Here are the notes I took from a lecture on presentation fundamentals during my first year in grad school. The lecture was given by a professor who has a Ph.D. in English literature as well as an MBA and who is somewhat of an expert when it comes to technical and non-technical communication in various forms. The notes are not very formal, do not articulate all of the information given in the lecture, and are intended primarily to be a starting point for learning about how to craft high-quality presentations.
- Focus on what the audience needs to hear and not on what you have to say or what you desire to discuss.
- Most presentations use Microsoft PowerPoint (or a similar presentation software such as Keynote on a Mac or a more sophisticated piece of presentation software such as Prezi), but that’s not what matters most. The focus of attention should be the presenter, so don’t put too much stuff on your slides.
- Practice enough so that you know the content of the presentation very well. This will help you be more natural and will allow you to better go with the flow during the actual presentation. This can only happen when you know your stuff very well.
- Dress appropriately – usually one level above your audience.
- Work backward from your audience’s needs. This means you should lead with your headline or main point and then move forward. Once the headline or main point is given, everything you do is related to that headline or main point in the audience’s mind. This makes things much more efficient.
- Keep in mind that people are there to hear a few specific things. Make sure you tell the audience what they are there to hear.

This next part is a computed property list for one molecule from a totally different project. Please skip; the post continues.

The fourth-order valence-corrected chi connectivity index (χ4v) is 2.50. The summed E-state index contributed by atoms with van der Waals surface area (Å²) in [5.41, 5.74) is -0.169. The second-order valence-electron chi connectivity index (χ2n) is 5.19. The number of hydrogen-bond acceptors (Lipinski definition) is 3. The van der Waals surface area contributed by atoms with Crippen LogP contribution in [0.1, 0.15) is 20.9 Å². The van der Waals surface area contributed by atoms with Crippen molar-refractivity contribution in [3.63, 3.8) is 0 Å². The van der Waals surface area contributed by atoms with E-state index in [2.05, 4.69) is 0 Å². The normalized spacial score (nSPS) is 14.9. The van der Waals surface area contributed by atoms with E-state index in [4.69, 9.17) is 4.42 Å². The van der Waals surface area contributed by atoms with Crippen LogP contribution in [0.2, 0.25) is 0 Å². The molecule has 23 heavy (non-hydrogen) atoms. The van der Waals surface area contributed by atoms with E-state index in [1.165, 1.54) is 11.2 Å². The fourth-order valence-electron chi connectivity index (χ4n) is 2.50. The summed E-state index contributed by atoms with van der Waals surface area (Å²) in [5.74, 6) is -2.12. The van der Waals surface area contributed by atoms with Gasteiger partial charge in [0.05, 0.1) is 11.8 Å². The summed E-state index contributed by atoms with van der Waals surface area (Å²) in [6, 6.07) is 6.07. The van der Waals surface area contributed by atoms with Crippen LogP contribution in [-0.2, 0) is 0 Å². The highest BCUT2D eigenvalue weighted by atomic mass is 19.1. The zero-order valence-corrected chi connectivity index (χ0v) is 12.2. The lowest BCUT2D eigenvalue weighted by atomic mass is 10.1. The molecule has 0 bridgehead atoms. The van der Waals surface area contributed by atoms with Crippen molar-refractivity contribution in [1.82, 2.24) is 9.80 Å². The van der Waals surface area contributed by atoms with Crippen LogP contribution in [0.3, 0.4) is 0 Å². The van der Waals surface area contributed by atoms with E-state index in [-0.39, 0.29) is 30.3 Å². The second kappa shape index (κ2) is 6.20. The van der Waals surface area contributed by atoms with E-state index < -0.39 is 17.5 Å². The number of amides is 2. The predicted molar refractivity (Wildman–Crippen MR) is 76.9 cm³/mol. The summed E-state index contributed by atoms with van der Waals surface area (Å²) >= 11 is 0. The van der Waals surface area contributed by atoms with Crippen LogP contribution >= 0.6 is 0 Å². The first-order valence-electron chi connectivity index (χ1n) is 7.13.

- Benchmarking – put things into context.
- Use “ghost decks” to help you outline, organize, and prepare
- “So what” analysis – once an initial draft of the presentation is complete, ask yourself the following question for each slide: Why do I have this slide in the presentation? If it’s not important, put it into the appendix.
- The headline of each slide should be the point, not a description of the point you will discuss. For example, don’t put “Trend Line for Last 5 Years” in the headline when putting “Price Trending Upward for Last 3 Years” would be far more effective. The first one tells us what we will see, but the second one tells us what we need to know.
- If you go to a doctor, do you want him or her to give you a 45-minute analysis/lecture leading to the conclusion about whether or not you’ll need surgery? Wouldn’t you rather the doctor tell you right away whether or not the surgery will be needed and then discuss the reasons why after you are grounded with the knowledge? Wouldn’t you be less anxious, and wouldn’t the subsequent discussion be much more useful to you since you would already understand what it is referring to? Keep this in mind when crafting presentations.
- Normal Analysis – Data to Conclusions
- Analysis in Presentations – Conclusions usually first
- No more than one conclusion/headline/main point per slide